Financing Process for Small Businesses
When designing a finance program, grantees should bear in mind that from the small business borrower’s perspective, obtaining financing is a two step process:
- Choosing the underlying financing structure (e.g., loan or lease)
- Deciding upon the source of capital to be used.
Often the source of capital will determine the type of financing structure used. For example, a borrower may wish to expense the financing payment for tax purposes, which implies entering into an equipment lease and working with a leasing company (see Section titled Equipment Leasing below). Banks, in turn, generally prefer to issue loans. Because the grantee becomes the source of capital, the grantee has control over the choice of financial structure to be used.
Different types of financing structures may have distinct tax and financial reporting consequences for the borrower. For example, small business borrowers often want “off balance sheet” treatment for their energy efficiency projects. “Off balance sheet” treatment means that the energy project and financing do not appear on the balance sheet as an asset or liability, and the small business owner can deduct the entire financing payment as a business expense. This deduction reduces the business’ profit and, consequently, its tax liability (which is based on net profits).
Borrowers with restrictive covenants in place with their current lenders may find that adding debt to the balance sheet changes their financial ratios. Restrictive covenants are clauses in the lending document that impose restrictions on the borrower by the lender. Commonly found in bank loans, they may include keeping minimum balances on deposit with the lender, defining minimum working capital requirements, maintaining certain financial ratios, limiting the sale of assets, etc.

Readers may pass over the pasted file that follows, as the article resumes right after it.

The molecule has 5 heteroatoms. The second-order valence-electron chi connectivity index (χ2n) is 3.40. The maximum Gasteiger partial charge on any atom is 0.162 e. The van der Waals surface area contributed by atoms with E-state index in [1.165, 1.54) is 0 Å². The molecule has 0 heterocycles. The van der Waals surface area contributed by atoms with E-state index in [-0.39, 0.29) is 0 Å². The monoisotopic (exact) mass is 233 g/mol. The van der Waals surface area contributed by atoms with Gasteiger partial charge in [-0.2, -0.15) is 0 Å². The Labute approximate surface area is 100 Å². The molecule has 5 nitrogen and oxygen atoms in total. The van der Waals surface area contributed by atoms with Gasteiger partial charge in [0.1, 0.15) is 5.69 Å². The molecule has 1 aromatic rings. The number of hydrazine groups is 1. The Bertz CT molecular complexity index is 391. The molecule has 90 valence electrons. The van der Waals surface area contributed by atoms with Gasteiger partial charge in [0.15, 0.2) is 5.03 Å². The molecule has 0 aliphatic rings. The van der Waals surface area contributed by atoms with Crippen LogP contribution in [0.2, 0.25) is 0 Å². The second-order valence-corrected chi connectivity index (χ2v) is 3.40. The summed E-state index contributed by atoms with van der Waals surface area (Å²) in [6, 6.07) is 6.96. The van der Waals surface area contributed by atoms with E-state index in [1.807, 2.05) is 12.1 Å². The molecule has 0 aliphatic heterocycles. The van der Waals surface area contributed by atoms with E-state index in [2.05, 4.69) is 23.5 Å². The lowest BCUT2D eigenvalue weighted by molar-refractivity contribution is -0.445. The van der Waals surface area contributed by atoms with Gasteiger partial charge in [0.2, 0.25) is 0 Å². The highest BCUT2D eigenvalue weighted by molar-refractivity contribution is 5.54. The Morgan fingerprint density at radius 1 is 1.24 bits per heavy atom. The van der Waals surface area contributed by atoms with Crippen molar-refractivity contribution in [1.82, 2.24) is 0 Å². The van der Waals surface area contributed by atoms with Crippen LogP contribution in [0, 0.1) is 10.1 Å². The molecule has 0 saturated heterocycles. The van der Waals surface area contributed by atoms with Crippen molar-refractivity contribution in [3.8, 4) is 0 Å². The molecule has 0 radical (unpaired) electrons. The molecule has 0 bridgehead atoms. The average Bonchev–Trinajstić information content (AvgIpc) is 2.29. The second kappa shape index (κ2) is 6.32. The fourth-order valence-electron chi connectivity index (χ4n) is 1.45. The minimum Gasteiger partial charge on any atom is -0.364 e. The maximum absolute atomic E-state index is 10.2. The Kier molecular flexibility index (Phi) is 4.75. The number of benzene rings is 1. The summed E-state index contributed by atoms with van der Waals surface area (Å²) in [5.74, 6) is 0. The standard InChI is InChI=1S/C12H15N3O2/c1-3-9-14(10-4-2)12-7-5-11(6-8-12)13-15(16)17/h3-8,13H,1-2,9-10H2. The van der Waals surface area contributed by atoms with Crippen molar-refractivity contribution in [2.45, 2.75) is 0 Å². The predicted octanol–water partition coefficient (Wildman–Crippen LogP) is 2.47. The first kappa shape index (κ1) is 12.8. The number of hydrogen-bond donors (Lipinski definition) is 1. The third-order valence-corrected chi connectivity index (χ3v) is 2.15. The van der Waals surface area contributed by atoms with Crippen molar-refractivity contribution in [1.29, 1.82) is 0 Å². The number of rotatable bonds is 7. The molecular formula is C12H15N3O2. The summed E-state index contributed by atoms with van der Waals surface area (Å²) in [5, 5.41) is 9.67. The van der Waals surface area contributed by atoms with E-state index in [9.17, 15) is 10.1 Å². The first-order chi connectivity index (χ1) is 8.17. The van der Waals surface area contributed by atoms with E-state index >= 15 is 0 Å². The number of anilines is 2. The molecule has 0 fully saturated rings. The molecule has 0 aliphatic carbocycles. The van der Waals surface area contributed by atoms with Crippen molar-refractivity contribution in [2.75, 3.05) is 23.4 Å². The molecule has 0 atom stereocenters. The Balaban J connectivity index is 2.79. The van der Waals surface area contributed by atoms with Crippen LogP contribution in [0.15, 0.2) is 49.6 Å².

Different financial ratios can result in higher interest rates on existing loans, can limit borrowing capacity, and can even prompt a lender to call in existing loans. That is why for certain borrowers, keeping the asset off the balance sheet is important. However, for an asset to pass the economic test needed to obtain off balance sheet treatment, it must retain its value over the term of the financing. With few exceptions, energy efficiency equipment or retrofit products do not have much resale value and do not qualify for off balance sheet treatment. Imagine trying to repossess and resell insulation added to a building’s roof or walls, or removing and remarketing a recently installed lighting system.
The alternative is to show the asset (e.g., the clean energy project) and corresponding liability (loan) on the balance sheet, and depreciate the asset over its useful life (the period set by the Internal Revenue Service during which the asset is expected to be used).